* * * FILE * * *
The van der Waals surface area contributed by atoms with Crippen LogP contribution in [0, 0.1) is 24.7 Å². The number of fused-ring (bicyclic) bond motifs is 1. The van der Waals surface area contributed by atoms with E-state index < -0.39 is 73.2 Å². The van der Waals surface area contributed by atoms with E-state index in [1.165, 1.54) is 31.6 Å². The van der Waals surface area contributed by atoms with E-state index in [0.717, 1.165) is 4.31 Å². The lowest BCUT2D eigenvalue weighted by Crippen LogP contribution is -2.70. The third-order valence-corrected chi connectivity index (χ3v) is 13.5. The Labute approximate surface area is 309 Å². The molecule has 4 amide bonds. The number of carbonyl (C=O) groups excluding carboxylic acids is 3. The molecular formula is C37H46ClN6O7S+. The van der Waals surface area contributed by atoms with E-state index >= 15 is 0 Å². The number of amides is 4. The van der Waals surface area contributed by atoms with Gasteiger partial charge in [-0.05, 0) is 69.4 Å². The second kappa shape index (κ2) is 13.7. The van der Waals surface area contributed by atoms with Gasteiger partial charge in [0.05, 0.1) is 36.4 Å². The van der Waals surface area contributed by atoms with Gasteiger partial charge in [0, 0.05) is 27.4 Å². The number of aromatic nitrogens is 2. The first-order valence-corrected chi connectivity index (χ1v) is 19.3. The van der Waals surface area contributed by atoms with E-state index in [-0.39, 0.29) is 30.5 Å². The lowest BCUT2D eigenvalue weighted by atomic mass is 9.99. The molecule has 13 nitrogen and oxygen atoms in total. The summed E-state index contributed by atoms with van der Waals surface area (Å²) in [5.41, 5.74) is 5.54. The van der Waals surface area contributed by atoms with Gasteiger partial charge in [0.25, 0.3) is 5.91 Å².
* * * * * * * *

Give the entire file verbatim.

The van der Waals surface area contributed by atoms with Crippen LogP contribution in [0, 0.1) is 24.7 Å². The number of fused-ring (bicyclic) bond motifs is 1. The van der Waals surface area contributed by atoms with E-state index < -0.39 is 73.2 Å². The van der Waals surface area contributed by atoms with E-state index in [1.165, 1.54) is 31.6 Å². The van der Waals surface area contributed by atoms with E-state index in [0.717, 1.165) is 4.31 Å². The lowest BCUT2D eigenvalue weighted by Crippen LogP contribution is -2.70. The third-order valence-corrected chi connectivity index (χ3v) is 13.5. The Labute approximate surface area is 309 Å². The molecule has 4 amide bonds. The number of carbonyl (C=O) groups excluding carboxylic acids is 3. The molecular formula is C37H46ClN6O7S+. The van der Waals surface area contributed by atoms with E-state index >= 15 is 0 Å². The number of amides is 4. The van der Waals surface area contributed by atoms with Gasteiger partial charge in [-0.05, 0) is 69.4 Å². The second kappa shape index (κ2) is 13.7. The van der Waals surface area contributed by atoms with Gasteiger partial charge in [0.05, 0.1) is 36.4 Å². The van der Waals surface area contributed by atoms with Gasteiger partial charge in [0, 0.05) is 27.4 Å². The number of aromatic nitrogens is 2. The first-order valence-corrected chi connectivity index (χ1v) is 19.3. The van der Waals surface area contributed by atoms with E-state index in [-0.39, 0.29) is 30.5 Å². The lowest BCUT2D eigenvalue weighted by atomic mass is 9.99. The molecule has 13 nitrogen and oxygen atoms in total. The summed E-state index contributed by atoms with van der Waals surface area (Å²) in [5.41, 5.74) is 5.54. The van der Waals surface area contributed by atoms with Gasteiger partial charge in [0.25, 0.3) is 5.91 Å².